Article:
Senior drivers debate sparked by Winnipeg collision

The debate over whether elderly drivers should undergo mandatory testing in Manitoba has been ignited after a young girl was hit by a car that was operated by an 86-year-old man.

Injured girl's mom wants 86-year-old man's licence taken away

The mother of a 10-year-old Winnipeg girl who was hit by a car this week says the 86-year-old man who was behind the wheel should not be driving. 1:57

The debate over whether elderly drivers should undergo mandatory testing in Manitoba has been ignited after a young girl was hit by a car that was operated by an 86-year-old man.

Kaitlin Manibo, 10, is recovering in hospital with a neck fracture and a fractured leg after she was struck near a parking lot at McPhillips Street and Machray Avenue on Tuesday afternoon.

Kaitlin's mother, Madonna Manibo, said she and her daughter were walking home after school when a car that was initially reversing slowly from the parking lot suddenly sped backwards.

According to Winnipeg police, the car went over the curb of the parking lot entrance and struck the girl on the sidewalk. The vehicle kept going until it finally crashed into a tree.

Madonna Manibo told CBC News they were walking on the sidewalk one moment, and the next moment her daughter was on the ground.

"When I turned … I see she's lying on the street already. But some of the students said she [was] just standing there and they just saw her flying," Manibo said Thursday.

"After that accident happened, she's talking and she's trying to say, 'Mom, can you help me? Trying to get up.'"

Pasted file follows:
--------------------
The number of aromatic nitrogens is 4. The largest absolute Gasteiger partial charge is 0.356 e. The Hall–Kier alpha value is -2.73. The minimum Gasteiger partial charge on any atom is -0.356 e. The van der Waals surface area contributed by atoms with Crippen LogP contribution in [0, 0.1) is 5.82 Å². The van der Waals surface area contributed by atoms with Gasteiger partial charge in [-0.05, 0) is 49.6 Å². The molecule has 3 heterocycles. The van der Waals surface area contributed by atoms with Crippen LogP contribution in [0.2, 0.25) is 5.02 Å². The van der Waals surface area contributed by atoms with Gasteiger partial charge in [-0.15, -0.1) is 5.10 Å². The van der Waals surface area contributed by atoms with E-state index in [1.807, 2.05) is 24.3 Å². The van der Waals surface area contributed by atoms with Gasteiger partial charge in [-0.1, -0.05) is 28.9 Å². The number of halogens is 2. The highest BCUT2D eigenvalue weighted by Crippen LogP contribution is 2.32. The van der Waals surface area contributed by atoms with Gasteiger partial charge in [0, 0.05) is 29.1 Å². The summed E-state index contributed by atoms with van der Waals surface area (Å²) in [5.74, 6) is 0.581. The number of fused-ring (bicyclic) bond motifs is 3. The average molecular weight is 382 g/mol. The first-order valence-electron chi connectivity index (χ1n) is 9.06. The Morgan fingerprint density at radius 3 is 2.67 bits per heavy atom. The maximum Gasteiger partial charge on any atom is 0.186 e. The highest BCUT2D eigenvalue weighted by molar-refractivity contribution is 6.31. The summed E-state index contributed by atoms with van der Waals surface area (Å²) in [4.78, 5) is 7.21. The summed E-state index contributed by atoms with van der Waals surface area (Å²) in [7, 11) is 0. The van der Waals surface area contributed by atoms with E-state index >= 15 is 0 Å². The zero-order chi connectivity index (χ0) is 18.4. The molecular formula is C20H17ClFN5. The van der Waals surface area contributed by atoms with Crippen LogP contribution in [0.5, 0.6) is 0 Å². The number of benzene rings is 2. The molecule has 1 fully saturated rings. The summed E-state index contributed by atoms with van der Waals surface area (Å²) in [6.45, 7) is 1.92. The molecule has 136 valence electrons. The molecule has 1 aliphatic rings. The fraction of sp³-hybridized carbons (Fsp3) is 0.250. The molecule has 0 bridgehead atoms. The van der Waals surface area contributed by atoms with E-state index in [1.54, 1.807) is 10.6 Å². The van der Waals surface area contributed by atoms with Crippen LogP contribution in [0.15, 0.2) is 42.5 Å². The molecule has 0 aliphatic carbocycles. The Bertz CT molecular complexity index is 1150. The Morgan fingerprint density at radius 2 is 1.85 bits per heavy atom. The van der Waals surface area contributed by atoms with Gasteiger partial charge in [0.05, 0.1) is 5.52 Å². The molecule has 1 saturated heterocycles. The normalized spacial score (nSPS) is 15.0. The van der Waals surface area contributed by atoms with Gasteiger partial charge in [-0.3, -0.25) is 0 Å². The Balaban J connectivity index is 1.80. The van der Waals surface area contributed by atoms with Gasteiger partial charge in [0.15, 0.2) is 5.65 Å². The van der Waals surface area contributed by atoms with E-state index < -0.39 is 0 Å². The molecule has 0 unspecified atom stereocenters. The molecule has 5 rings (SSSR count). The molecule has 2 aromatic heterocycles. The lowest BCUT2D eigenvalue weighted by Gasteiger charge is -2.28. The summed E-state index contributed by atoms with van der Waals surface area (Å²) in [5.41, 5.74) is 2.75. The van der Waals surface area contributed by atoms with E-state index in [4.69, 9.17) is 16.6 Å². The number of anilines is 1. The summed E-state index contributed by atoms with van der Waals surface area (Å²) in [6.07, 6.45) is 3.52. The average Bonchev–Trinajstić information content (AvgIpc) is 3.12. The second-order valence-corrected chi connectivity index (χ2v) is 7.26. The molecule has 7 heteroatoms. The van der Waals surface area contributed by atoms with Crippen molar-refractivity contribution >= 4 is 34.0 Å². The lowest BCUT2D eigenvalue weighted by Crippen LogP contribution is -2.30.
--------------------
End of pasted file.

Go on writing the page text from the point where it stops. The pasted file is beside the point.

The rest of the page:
Tire marks could be seen for a distance, about the equivalent of a block, from the spot where the car was parked to the tree where it crashed.

Police said on Wednesday that it was too early to say if criminal charges will be laid against the 86-year-old man who was behind the wheel of the car.

Kaitlin has had surgery done on her leg, her mother said, adding that her daughter will probably be in hospital for another week before she is sent home with a pin in her leg.

When asked if the man should have his driver's licence taken away, Manibo said she believes so.

"He's 86. I think so, yeah. I hope it's not going to happen again," she said.

No mandatory policy

There is no mandatory re-testing policy in place in the province for drivers in any age group, including seniors, according to Manitoba Public Insurance.

In Ontario, drivers who turn 80 years old must pass written and vision tests — and road tests for those who have demerit points — to ensure they are still fit to drive.

Since 2010, British Columbia has required drivers to go through a driver fitness test every two years once they reach the age of 80.

Katrina Diglisic, a Winnipeg driving instructor who helps older drivers stay behind the wheel, said Manitoba should also introduce re-tests when drivers turn 80.

"I don't think it could hurt," Diglisic told CBC News on Wednesday.

"I think they could look at their statistics, they can … see if it's made an impact on senior drivers and lowered their accident rates. I think Manitoba should definitely look into something like that."

Difficult decision

A Manitoba government spokesperson has said the issue of re-testing drivers should be based on their ability to drive, not their age.

Diglisic said older drivers must discuss with their family members when it's time for them to stop driving — a decision that she acknowledged can be difficult.

"People don't recognize when to stop driving because they're afraid to lose their independence," she said.

"They've been independent this long, and I think that there's fear in losing that independence, especially if they live in an area that's not transit-friendly."

Two editorials published in the Canadian Medical Association Journal in recent years — one in 2010 and one in April of this year — have called on governments to adopt plans for senior drivers.

In the more recent editorial, the authors proposed a graduated licensing system much like what is in place for young and new drivers in Manitoba and other jurisdictions.

MPI notes that drivers between 16 and 24 years old make up 14 per cent of licensed drivers in the province, but they account for 21 per cent of fatal crashes.